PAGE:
HPV test may offer 'better protection' than smear test

In collaboration with the Press Association

British scientists have found that testing for human papillomavirus (HPV), the virus that causes most cases of cervical cancer, may be a more effective way of protecting women against the disease than the existing cervical smear test.

The UK's cervical cancer screening programme invites women between the ages of 25 and 60 to have a smear test at least every five years which looks for pre-cancerous changes in the cells of the cervix.

Experts are currently considering whether HPV testing should be made routinely available on the NHS for women with borderline smear tests to help determine whether they should have treatment for these cell changes.

A study carried out at Hammersmith Hospital has now revealed that testing for HPV can be twice as effective at protecting women from developing cervical abnormalities as smear testing.

Researchers recruited nearly 3,000 women over the age of 35 between April 1994 and September 1997, none of whom had received treatment for pre-cancerous cells in the cervix during the previous three years.

Participants underwent HPV testing alongside their regular smear tests and their results were then analysed.

Experts found that the risk of developing cervical abnormalities after a normal smear test was 0.33 per cent at one year, 0.83 per cent at five years, and 2.2 per cent at nine years.

After a negative HPV test, the risk of developing cervical abnormalities was significantly reduced - 0.19 per cent after one year, 0.42 per cent after five years, and 1.88 per cent after nine years.

Lead researcher Professor Jack Cuzick, of Barts and the London School of Medicine and Dentistry, commented: "Not only does the research confirm that HPV testing detects more disease at each smear, it shows that this approach offers women excellent protection from cervical abnormalities for at least six years after a negative test, compared to protection from a normal smear test which begins to wane after about three years.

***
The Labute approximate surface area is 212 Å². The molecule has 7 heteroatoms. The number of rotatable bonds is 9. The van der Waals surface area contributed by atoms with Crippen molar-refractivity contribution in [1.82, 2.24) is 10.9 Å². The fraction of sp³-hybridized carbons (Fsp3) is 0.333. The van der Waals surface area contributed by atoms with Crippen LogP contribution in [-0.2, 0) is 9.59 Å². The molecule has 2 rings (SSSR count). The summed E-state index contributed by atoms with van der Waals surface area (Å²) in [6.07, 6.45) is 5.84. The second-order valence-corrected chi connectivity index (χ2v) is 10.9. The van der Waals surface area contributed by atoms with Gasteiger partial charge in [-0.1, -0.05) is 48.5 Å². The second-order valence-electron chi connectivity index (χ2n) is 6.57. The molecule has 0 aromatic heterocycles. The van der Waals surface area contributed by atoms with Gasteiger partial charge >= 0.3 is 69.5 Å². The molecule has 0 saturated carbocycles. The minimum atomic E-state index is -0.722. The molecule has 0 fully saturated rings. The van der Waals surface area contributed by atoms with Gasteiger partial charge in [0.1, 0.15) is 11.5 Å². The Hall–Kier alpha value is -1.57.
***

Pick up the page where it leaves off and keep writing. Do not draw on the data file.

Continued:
"This suggests that the screening interval can be safely extended to at least six years with HPV testing. These data provide more support for replacing screening based on abnormal cells, with a more sensitive test based on screening for the human papillomavirus," he added.

Commenting on the findings, which are published in the International Journal of Cancer, Cancer Research UK's Dr Kat Arney said: "When considering large-scale public health initiatives such as cervical cancer screening, it is important to base decisions on solid scientific research.

"This finding adds to the evidence suggesting that HPV testing could be used instead of the current cervical smear tests for women over 35, although larger studies still need to be done to show that this can actually reduce the number of women who end up being diagnosed with cervical cancer."

Cancer Research UK added that it is still important for women to go for cervical screening when invited, despite the recent introduction of an HPV vaccination programme which is being given to girls under 18 years of age and will protect against most cases of cervical cancer.